French organists enjoy this repertory of which listeners would have recognize immediatly some melodic elements. Variations is the better form in the treatment of Noëls (it is another parallelism with the elaboration of organ chorales). All the great French organists, until César Franck who took some Noëls melodies in his collection 1' Organiste, composed in the last year of his life, were interested in the variations on Noëls : Raison, Lebègue, Beauvarlet-Charpentier, Gigault, Daquin, Balbastre, Corrette, etc. Around 1710, Pierre Dandrieu, Jean-François' uncle, published a book titled : Noëls, 0 Filii, Chansons de Saint Jacques, et Carillons pour l'orgue et le clavecin. Pierre Dandrieu was priest and organist in St Barthelemy, in Paris. We know of him just this book and a few songs printed by Ballard in 1697 and 1699. Jean-Francois rook a large part of his uncle's book and published between 1721 and 1733 a collection of Noels named: Noels, 0 Filii, chanson de Saint Jacques et carillons pour orgue et clavecin. He contented himself to add eleven Noëls of his own. This act is perhaps the reason for which Pierre Dandrieu, dead in 1733, did not mention the name of his nephew in his will.
Jean-François Dandrieu's fame is based essentially on his three harpsichord's books. His style, here, is closed to Couperin's. His variations on Noëls are certainly more pleasant and smooth than actually ineffable, but their character, light and graceful, is really convenient with the contemplation of a beautiful crib.
Generally, the Dandrieu's (uncle and nephew) Noëls show the melody in the upper part, with a simple accompaniment. Then follows a certain number of variations, depending on the fantasy and the possibilities offered by the melody, using an ornamental technique or rapid changements of coulours and texture. On no account, we could have the use of contrapuntal technique, because of the spirit of simplicity and ingenuousness which are the principles of these small pieces. For the essential, the effect is furnished by the organ stops ; the instrument displays many colours and gave the Noëls all they need. Pierre Dandrieu, we have said it, was organist in St Barthélémy (the church was destroyed when the Baron Haussmann refitted the north of Paris), where his nephew played as occasion arises. Jean-François played at St Merri and at the Chapelle Royale, Versailles. The organs he plays were classical instruments. The Mouzon's organ (Christophe Moucherel, 1725 reconstructed by Barthélémy Formentelli, 1991) is an ideal instrument (sonority and stops), closed to the Dandrieu's instruments. A great choir of reeds, possibilities of echo, solo stops are admirably convenient for the variety needed by Noëls.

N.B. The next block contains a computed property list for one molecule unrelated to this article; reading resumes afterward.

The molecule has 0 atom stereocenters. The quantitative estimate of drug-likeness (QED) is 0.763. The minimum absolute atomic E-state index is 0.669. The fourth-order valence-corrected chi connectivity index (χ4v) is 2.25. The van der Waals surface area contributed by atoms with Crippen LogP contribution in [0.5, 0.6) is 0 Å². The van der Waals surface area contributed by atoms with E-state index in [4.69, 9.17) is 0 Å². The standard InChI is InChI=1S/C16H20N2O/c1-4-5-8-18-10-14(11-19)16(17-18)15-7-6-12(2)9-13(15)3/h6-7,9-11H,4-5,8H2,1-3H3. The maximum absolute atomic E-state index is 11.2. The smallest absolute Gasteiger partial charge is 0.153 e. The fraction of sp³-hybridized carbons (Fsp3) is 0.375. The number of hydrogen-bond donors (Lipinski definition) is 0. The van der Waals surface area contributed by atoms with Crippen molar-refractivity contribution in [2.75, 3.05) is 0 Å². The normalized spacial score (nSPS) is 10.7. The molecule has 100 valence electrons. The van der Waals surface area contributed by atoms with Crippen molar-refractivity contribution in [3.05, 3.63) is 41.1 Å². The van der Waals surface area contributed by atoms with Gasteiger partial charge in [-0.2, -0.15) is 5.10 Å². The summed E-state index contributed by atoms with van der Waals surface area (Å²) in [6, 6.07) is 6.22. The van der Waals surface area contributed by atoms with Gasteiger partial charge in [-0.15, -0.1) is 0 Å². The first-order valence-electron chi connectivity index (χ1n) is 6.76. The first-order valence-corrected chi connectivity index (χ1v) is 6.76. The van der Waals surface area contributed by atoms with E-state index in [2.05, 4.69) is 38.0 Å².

Jean-Philippe Navarre, text and translation
OUR CD 6 " DANSES A L'ORGUE "
Dance music at the organ, by Pascale ROUET
The suggestion to play and record dance music on the organ seems always an ambiguous plan, because this "King ot the Instruments" is more traditionnally convenient for liturgical or holy program than secural or light entertainment's one.
However, we must not forget that organ was not, from the very beginning a church instrument, but rather a secular one. More likely admitted into places ot worship, more often against the clergy's advice, who considered it as the devils instrument. Furthermore, the fields of holy and secular music was less delimited than today.
If most of secular organ pieces was intented for small cabinet organs, we could not hesitate to play them on ancient stops, so vivid and tull of brightness, presented by todays instruments, rebuilt recently in an old or traditionnal fashion. Moreover, dance music has so acted upon instrumental repertory that it has given rise to important forms, even far from original patterns (e.g. passacaille, chaconne, and so on).
The program recorded here was established from a double point of view : first, introducing a choice of keyboard music by Bernardo Storace, and then illustrating the organ of Mouzon's voices, with mixed stops not yet plaved (or slightly) or recorded. According to this selection of pieces, I have renounced a chronologic order, but I preferred alternate different eras, so that their numerous kinds and colours can light up each other. The music is mainly devoted to the Italian composer Bernardo Storace, about whom we know just a very little. His single collection of pieces, titled Selva di varie Compositioni d'intavolatura per cimbalo ed organo and published in Venice, 1664, shows an uncommun weath and deepness. We find in it several magnificent passacaglie and ciaconne, with occasionnally some strange harmonies, variations upon popular tunes and more characteristic dance music. According to the use ot this time, the pieces were intended indistinctly tor harpschord or organ. I've chosen of course those which seemed more convenient for our instrument. I've also recorded four dances by Giovanni Picchi (organist of Santa Maria dei Frarii in Venice). His book, called Intavolatura di balli d'arpicordo, issued in 1621, constitute one of the most famous manuscript of keyboard dances in the 17th century. The 16th century is represented here by Italian dances taken from Intabulatura nova, published 1551 in Venice and completed by other french dances chosen in the Attaingnant' s collection of 1531.